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Is there any sort of standard to define what truly constitutes cloud computing other than just the fact that you access over the internet?

This question was asked by an attendee at a recent Proformative Cloud Computing event: Everyone (including payroll services) claim to have "cloud computing" services. Is there any sort of standard to define what truly constitutes cloud computing other than just the fact that you access over the internet?

Answers

Paul Turner
Title: Senior Director
Company: NetSuite
(Senior Director, NetSuite) |

1) Web based - completely accessible through a web browser, no Windows clients or Citrix required
2) Multi-tenant - i.e. the vendor can quickly provision new accounts for you, automatically migrate you to the latest version. Multi-tenancy ensures the vendor achieves economies of scale and can invest more in the solution as more customers are on-boarded.
3) Web integration - completely web services oriented architecture enable easy cloud to cloud or cloud to on-premise integrations
5) Self service - the application is designed to be maintained without the need for a full time IT department to customize etc. Also, you do not need to rely on the vendor to make certain customizations for you.
6) Upgrade - the application is running a single code-base and all customizations migrate automatically.

Karen Roehr
Title: Lead Financial Analyst
Company: BP
(Lead Financial Analyst, BP) |

Can I get an example of cloud computing?

Glen Seimetz
Title: Solution Expert
Company: SunGard
(Solution Expert, SunGard) |

My favorite government organization is NIST (National Institute of Standards and Technology)for answering the type of question you posed. The "NIST Definition of Cloud Computing Draft - Special Publication 800-145" by Peter Mell and Timothy Grance would be a great place to start for a standards based definition of Cloud computing.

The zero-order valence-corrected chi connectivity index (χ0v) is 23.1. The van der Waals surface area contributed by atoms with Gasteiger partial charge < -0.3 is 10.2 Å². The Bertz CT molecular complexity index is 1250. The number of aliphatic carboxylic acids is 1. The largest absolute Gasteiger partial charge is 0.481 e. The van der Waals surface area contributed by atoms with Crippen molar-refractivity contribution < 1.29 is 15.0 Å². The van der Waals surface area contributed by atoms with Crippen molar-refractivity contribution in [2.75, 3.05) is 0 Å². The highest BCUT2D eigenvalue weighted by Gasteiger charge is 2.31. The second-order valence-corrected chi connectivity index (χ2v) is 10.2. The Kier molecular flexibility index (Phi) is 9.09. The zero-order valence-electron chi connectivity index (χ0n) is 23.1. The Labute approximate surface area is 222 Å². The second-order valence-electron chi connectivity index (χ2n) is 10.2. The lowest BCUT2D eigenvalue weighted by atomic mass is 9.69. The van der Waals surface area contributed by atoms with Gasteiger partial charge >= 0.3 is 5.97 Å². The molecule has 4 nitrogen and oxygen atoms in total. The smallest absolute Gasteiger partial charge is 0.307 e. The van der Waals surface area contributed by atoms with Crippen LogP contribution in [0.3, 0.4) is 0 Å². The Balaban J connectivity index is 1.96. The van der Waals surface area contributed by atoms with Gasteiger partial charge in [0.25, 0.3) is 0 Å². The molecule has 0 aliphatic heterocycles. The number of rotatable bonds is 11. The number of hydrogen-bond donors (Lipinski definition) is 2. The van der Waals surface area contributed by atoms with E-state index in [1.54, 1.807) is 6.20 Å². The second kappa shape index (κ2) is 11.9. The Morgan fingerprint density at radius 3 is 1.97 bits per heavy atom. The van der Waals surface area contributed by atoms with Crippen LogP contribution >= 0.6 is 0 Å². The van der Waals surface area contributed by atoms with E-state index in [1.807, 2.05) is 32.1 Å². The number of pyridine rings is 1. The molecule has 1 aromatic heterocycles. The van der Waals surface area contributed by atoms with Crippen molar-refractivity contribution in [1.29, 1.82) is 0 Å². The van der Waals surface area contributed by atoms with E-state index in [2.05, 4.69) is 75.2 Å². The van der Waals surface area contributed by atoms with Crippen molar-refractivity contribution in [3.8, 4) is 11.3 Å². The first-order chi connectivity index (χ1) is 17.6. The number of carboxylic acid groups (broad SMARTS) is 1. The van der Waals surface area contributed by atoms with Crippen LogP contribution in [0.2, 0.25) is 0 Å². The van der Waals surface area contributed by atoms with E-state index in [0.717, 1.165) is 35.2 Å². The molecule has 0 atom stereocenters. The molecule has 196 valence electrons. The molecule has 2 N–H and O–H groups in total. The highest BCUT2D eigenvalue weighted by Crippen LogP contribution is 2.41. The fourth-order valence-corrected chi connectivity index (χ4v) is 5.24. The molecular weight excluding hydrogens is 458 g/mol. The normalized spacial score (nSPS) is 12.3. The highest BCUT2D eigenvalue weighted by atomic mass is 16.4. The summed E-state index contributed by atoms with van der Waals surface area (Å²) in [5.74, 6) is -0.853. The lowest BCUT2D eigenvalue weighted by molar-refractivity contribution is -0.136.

http://csrc.nist.gov/groups/SNS/cloud-computing/

Key Cloud characteristics defined in the NIST standard:

- On-demand self-service
- Broad network access
- Resource pooling
- Rapid elasticity
- Measured service

The NIST standard also defines Cloud Service Models and Deployment Models.

There are additional NIST publications on subjects such as Cloud Privacy and Security that you may find helpful.

Glen Seimetz

Topic Expert
Tom Sheppard
Title: President
Company: The Sheppard Group
(President, The Sheppard Group) |

The simple answer to your question is "No." The Cloud is a broad term that includes a wide range of hardware, software and services that are delivered over the Internet. The term is maybe 5 yrs old and first used at a user conference, I believe by Larry Ellison of Oracle. At the tail end of the dot.com boom it would have been called web services. While it was not over the web, if you used time sharing 30 or more years ago it met most definitions of the Cloud, including the 5 points in the NIST definition provided by Glen, above.

The Cloud is a marketing term. Unlike the Web or the Internet it is not a specific technology. If someone started to talk to me about Cloud Computing I may be inclined to think of the shared computing infrastructure services being provided, also called IaaS, Infrastructure as a Service to differentiate it from SaaS. Don't get wrapped up in the term. As you said, everyone says they are in the Cloud these days.

Topic Expert
Len Green
Title: Performance Improvement Consultant and E..
Company: Haygarth Consulting LLC
LinkedIn Profile
(Performance Improvement Consultant and ERP Strategist, Haygarth Consulting LLC) |

...are you "lost in the Clouds?"

I like this one I saw recently: SaaS is a specific software application accessed via the Internet for use by multiple, simultaneous users. Cloud Computing is a complete IT as a Service model (ITaaS), where all computing (application development and delivery) is accessed via the Internet by multiple, simultaneous users.

I like the comments above regarding Cloud as a marketing term. Some traditional software vendors (i.e. on-premise systems) have now started to offer "cloud services." This really means you can access the software via the web, you may even "rent" it, but it remains your software/data. SaaS vendors differ in that their software is multi-tenant - i.e. many different clients sharing the same software.

David Dobrin
Title: President
Company: B2B Analysts, Inc.
(President, B2B Analysts, Inc.) |

It is almost impossible, now, to get any reliable definition of a term like Cloud Computing, or even SaaS, IaaS, PaaS, etc., because companies like NetSuite (above), Oracle, Salesforce.com, Amazon, Cisco, and hundreds of others all want you to have an idea about what "cloud" is that favors their particular set of product offerings. All are trying to coopt the term; all have very smart people and good marketing departments; and while they're fighting it out, all we can do is stand on the sidelines, in Bob Dylan's words, "only a pawn in their game."